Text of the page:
Failure of Broome’s transportation tax sparks disappointment in business community

    The Metro Council’s decision last night not to put Mayor Sharon Weston Broome’s proposed roads tax on the November ballot is coming under fire from some business and industry groups.

    “We are disappointed and frustrated,” says Ken Naquin, CEO of Louisiana Associated General Contractors, which publicly supported the 5-mill property tax. “If we want infrastructure improvements, better roads, drainage, less traffic, we have to pay for it.”

    The council voted 5-5 on the measure, effectively killing it. Seven votes were needed to put the proposed tax on the ballot. The millage would have generated an estimated $440 million over the next 20 years to pay for infrastructure improvements and new smart traffic control systems. Two council members—Chandler Loup and Chauna Banks—left the room and were not present for the vote.

    Naquin says while he understands concerns about higher taxes, he argues the area’s chronic gridlock is directly affecting the local economy.

    “This is going to shut down economic development in the city,” he says. “I hear it from people every day. Businesses do not want to locate here.”

    Metro Council members who voted against the measure say their decision was based on feedback from their constituents, who overwhelmingly opposed the tax.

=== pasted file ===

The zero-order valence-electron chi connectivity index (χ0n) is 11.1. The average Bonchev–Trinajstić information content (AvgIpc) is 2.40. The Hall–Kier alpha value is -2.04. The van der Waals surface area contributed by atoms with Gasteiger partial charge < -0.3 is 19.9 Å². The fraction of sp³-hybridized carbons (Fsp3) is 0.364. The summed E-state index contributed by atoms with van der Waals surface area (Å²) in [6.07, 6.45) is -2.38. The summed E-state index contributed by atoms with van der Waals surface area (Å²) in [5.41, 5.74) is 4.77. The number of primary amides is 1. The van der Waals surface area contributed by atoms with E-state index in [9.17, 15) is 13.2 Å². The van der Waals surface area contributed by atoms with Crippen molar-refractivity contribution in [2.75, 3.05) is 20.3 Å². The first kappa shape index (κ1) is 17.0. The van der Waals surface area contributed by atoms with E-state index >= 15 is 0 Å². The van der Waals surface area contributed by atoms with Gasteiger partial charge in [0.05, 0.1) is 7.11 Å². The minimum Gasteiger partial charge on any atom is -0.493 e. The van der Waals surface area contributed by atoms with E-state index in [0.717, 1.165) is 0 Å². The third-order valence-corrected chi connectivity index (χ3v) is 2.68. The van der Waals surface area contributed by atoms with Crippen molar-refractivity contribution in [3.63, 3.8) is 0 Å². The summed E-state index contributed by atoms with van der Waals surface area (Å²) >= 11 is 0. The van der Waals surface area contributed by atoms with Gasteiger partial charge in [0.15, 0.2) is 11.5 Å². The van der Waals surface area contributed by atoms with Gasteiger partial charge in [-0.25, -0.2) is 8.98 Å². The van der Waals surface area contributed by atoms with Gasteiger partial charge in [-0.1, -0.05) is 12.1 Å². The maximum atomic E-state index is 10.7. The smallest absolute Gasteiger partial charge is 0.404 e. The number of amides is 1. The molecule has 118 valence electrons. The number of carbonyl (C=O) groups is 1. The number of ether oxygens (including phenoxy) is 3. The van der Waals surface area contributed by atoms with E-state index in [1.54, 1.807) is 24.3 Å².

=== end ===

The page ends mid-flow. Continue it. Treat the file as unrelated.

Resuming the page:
But pollster Bernie Pinsonat, who conducted a poll in late June on the issue for a group of local business leaders, says that doesn’t correlate with his findings.

    Some 63% of chronic voters surveyed between June 30 and July 3 by Pinsonat’s Southern Media and Opinion Research said they would support a dedicated tax if proceeds would be used specifically to address traffic congestion and if there was no controversy associated with those advocating for passage.

    “There was clear support for this measure, if done right,” he says.

    Some community leaders say even if there were legitimate concerns about the plan, voters should have been given an opportunity to weigh in. Boo Thomas, executive director of the Center for Planning Excellence, says she is particularly disappointed that Loupe and Banks didn’t cast a vote on the record.

    “We elected them to represent us,” she says. “What does it mean when they don’t have the courage to stay in the room?”

    The bigger question, though, is what now? Earlier this year, state lawmakers killed a proposed gas tax hike that would have funded big ticket infrastructure projects like a new bridge across the Mississippi River. Now, a local infrastructure tax measure is dead, too.

    Surveys consistently show traffic congestion ranks as Baton Rouge’s biggest problem but too few voters trust government with the tax dollars needed to solve the problem.

    In a statement this morning, the Baton Rouge Area Chamber, which supported the measure, says it’s time to go back to the drawing board and work together.

    “We encourage the Metro Council and Mayor President to commit immediately to a plan of action on transportation for 2018, using this opportunity to gather broad based public input and seek infrastructure projects designed on the best solutions to address the traffic and infrastructure needs of the parish,” BRAC President and CEO Adam Knapp says.

    —Stephanie Riegel

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